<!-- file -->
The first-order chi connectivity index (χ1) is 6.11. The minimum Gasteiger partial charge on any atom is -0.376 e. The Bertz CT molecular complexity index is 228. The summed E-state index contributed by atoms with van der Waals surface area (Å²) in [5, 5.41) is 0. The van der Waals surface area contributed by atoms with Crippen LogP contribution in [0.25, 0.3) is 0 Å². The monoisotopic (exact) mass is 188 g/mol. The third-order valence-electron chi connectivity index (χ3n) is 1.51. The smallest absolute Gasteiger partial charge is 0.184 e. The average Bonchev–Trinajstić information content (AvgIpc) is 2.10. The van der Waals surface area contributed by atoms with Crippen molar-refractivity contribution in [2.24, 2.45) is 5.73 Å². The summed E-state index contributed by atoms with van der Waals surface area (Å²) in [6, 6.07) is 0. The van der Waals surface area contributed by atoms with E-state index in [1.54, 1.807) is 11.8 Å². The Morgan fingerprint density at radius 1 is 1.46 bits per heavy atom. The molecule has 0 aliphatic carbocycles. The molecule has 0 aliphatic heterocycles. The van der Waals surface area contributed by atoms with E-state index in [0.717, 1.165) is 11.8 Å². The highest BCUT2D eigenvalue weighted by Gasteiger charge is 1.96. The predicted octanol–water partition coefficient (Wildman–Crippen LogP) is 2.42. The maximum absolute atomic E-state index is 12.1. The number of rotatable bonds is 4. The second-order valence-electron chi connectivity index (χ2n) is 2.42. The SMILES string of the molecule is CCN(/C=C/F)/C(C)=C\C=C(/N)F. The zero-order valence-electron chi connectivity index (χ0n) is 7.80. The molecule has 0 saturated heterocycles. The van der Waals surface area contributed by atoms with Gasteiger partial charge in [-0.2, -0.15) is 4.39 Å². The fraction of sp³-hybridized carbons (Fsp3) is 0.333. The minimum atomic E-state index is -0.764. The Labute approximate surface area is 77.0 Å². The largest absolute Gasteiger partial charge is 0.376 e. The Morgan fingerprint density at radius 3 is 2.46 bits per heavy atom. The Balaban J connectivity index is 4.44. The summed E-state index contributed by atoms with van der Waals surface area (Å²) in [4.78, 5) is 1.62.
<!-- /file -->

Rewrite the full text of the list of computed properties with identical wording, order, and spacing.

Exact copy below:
The first-order chi connectivity index (χ1) is 6.11. The minimum Gasteiger partial charge on any atom is -0.376 e. The Bertz CT molecular complexity index is 228. The summed E-state index contributed by atoms with van der Waals surface area (Å²) in [5, 5.41) is 0. The van der Waals surface area contributed by atoms with Crippen LogP contribution in [0.25, 0.3) is 0 Å². The monoisotopic (exact) mass is 188 g/mol. The third-order valence-electron chi connectivity index (χ3n) is 1.51. The smallest absolute Gasteiger partial charge is 0.184 e. The average Bonchev–Trinajstić information content (AvgIpc) is 2.10. The van der Waals surface area contributed by atoms with Crippen molar-refractivity contribution in [2.24, 2.45) is 5.73 Å². The summed E-state index contributed by atoms with van der Waals surface area (Å²) in [6, 6.07) is 0. The van der Waals surface area contributed by atoms with E-state index in [1.54, 1.807) is 11.8 Å². The Morgan fingerprint density at radius 1 is 1.46 bits per heavy atom. The molecule has 0 aliphatic carbocycles. The molecule has 0 aliphatic heterocycles. The van der Waals surface area contributed by atoms with E-state index in [0.717, 1.165) is 11.8 Å². The highest BCUT2D eigenvalue weighted by Gasteiger charge is 1.96. The predicted octanol–water partition coefficient (Wildman–Crippen LogP) is 2.42. The maximum absolute atomic E-state index is 12.1. The number of rotatable bonds is 4. The second-order valence-electron chi connectivity index (χ2n) is 2.42. The SMILES string of the molecule is CCN(/C=C/F)/C(C)=C\C=C(/N)F. The zero-order valence-electron chi connectivity index (χ0n) is 7.80. The molecule has 0 saturated heterocycles. The van der Waals surface area contributed by atoms with Gasteiger partial charge in [-0.2, -0.15) is 4.39 Å². The fraction of sp³-hybridized carbons (Fsp3) is 0.333. The minimum atomic E-state index is -0.764. The Labute approximate surface area is 77.0 Å². The largest absolute Gasteiger partial charge is 0.376 e. The Morgan fingerprint density at radius 3 is 2.46 bits per heavy atom. The Balaban J connectivity index is 4.44. The summed E-state index contributed by atoms with van der Waals surface area (Å²) in [4.78, 5) is 1.62.